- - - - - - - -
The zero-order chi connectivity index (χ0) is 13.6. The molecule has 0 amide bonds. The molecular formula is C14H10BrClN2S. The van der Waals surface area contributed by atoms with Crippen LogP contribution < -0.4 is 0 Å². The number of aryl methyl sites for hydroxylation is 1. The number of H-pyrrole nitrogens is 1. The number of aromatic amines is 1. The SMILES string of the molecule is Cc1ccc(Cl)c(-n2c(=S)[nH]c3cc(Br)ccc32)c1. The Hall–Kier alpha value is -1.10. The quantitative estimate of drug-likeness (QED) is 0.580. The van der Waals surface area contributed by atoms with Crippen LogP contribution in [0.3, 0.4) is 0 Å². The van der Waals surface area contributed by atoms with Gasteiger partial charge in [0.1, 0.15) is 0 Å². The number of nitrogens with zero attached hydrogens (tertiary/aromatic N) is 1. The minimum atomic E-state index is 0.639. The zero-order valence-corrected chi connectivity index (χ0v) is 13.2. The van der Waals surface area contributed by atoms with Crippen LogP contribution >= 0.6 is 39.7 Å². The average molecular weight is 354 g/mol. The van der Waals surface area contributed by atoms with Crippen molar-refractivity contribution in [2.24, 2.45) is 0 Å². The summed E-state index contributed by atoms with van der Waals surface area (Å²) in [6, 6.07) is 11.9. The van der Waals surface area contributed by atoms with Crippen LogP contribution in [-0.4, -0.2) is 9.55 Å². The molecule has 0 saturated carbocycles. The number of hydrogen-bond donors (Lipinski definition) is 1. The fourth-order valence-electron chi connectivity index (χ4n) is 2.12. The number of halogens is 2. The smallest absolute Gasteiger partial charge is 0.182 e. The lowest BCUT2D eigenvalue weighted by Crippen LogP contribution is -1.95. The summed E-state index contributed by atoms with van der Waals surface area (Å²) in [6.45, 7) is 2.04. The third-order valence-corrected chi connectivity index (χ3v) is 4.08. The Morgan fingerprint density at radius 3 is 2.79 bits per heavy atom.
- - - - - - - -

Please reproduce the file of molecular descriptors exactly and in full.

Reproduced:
The zero-order chi connectivity index (χ0) is 13.6. The molecule has 0 amide bonds. The molecular formula is C14H10BrClN2S. The van der Waals surface area contributed by atoms with Crippen LogP contribution < -0.4 is 0 Å². The number of aryl methyl sites for hydroxylation is 1. The number of H-pyrrole nitrogens is 1. The number of aromatic amines is 1. The SMILES string of the molecule is Cc1ccc(Cl)c(-n2c(=S)[nH]c3cc(Br)ccc32)c1. The Hall–Kier alpha value is -1.10. The quantitative estimate of drug-likeness (QED) is 0.580. The van der Waals surface area contributed by atoms with Crippen LogP contribution in [0.3, 0.4) is 0 Å². The van der Waals surface area contributed by atoms with Gasteiger partial charge in [0.1, 0.15) is 0 Å². The number of nitrogens with zero attached hydrogens (tertiary/aromatic N) is 1. The minimum atomic E-state index is 0.639. The zero-order valence-corrected chi connectivity index (χ0v) is 13.2. The van der Waals surface area contributed by atoms with Crippen LogP contribution >= 0.6 is 39.7 Å². The average molecular weight is 354 g/mol. The van der Waals surface area contributed by atoms with Crippen molar-refractivity contribution in [2.24, 2.45) is 0 Å². The summed E-state index contributed by atoms with van der Waals surface area (Å²) in [6, 6.07) is 11.9. The van der Waals surface area contributed by atoms with Crippen LogP contribution in [-0.4, -0.2) is 9.55 Å². The molecule has 0 saturated carbocycles. The number of hydrogen-bond donors (Lipinski definition) is 1. The fourth-order valence-electron chi connectivity index (χ4n) is 2.12. The number of halogens is 2. The smallest absolute Gasteiger partial charge is 0.182 e. The lowest BCUT2D eigenvalue weighted by Crippen LogP contribution is -1.95. The summed E-state index contributed by atoms with van der Waals surface area (Å²) in [6.45, 7) is 2.04. The third-order valence-corrected chi connectivity index (χ3v) is 4.08. The Morgan fingerprint density at radius 3 is 2.79 bits per heavy atom.